Speaking of it, building in the DA2, especially in this Streacom DA2 Dark Rock TF combination, was really fun and completely different from what I usually experience, firstly because it uses this modular rail system, and secondly, because it’s really beautifully crafted while also being practical, which is why I went for it. Although it’s a small ITX chassis in question, it’s not super-small like Ghost S1 or Dan A4, so there’s plenty of room on your disposal, after all, it can handle a standard ATX power supply if it has to, alongside a possibility to put in some 3,5” drives too. The biggest issue for my setup was the 2,5 slot tall Sapphire’s RX 5600 XT Pulse model, which took some convincing to get into the chassis. This will be resolved with me putting a GTX 1660 Super into it as this Sapphire card is currently a stand-in until I swap the GeForce card from my current system. I find the GTX 1660 Super plenty strong enough for my rendering needs, most importunately because of the CUDA technology which improved rendering time greatly with the latest Premiere Pro updates, and it runs cool and quiet, while my plan down the line is to put a two-slot version of the RTX 3070 or 3060 once it comes out, possibly with some deshrouding and custom fan cooling put beneath them, which can be mounted using those rails.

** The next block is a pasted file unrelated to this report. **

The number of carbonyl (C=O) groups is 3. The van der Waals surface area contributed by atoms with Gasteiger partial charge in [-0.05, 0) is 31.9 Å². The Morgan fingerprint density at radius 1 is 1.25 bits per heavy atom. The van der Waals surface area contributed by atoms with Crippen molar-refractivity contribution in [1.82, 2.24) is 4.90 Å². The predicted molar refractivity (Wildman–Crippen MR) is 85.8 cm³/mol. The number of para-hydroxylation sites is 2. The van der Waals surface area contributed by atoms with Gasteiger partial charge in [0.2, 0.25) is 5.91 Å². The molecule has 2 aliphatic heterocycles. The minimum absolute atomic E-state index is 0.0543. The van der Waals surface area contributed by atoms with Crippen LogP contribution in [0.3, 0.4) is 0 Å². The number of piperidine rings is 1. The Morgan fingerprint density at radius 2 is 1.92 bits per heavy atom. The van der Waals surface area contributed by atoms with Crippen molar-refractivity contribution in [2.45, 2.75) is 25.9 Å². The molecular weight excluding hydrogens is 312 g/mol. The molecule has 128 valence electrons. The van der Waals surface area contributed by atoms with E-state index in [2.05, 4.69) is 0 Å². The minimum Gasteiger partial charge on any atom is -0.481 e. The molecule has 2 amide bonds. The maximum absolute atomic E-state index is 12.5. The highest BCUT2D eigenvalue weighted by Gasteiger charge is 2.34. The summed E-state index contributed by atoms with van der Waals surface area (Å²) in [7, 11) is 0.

Yes, I know, the cable management is not the best, but, the plan is to get custom cables to make everything better and clean looking. Thankfully there’s not a lot of them to being with since I don’t use any 2,5” or 3,5” drives. As for now, most of them are pretty much out of sight and blocked by this Noctua NF12x15 fan, which I was actually also looking to fit above the Dark Rock TF as an exhaust fan, but there’s not enough clearance. I’m looking into maybe modifying the fans mounts, make it a bit less thick, but it also seems that the DA2 V2 version could solve this as it provides mounting options on the fan filter itself. Like this extra side 120 mm fan is additionally cooling of the Seasonic SGX-650W SFX modular power supply, which BTW has a passive fan running mode, so keeping it cool will prolong the potential activation its fan, as well as bringing in more fresh air for the CPU cooler and motherboard components. I also used a single 90mm NF-A9x14 fan as an exhaust fan on the back, while I had to ditch the second middle fan of the Dark Rock TF cooler because it interfered with the chassis power supply socket and cable, something Streacom also worked on with the V2 version of the DA2.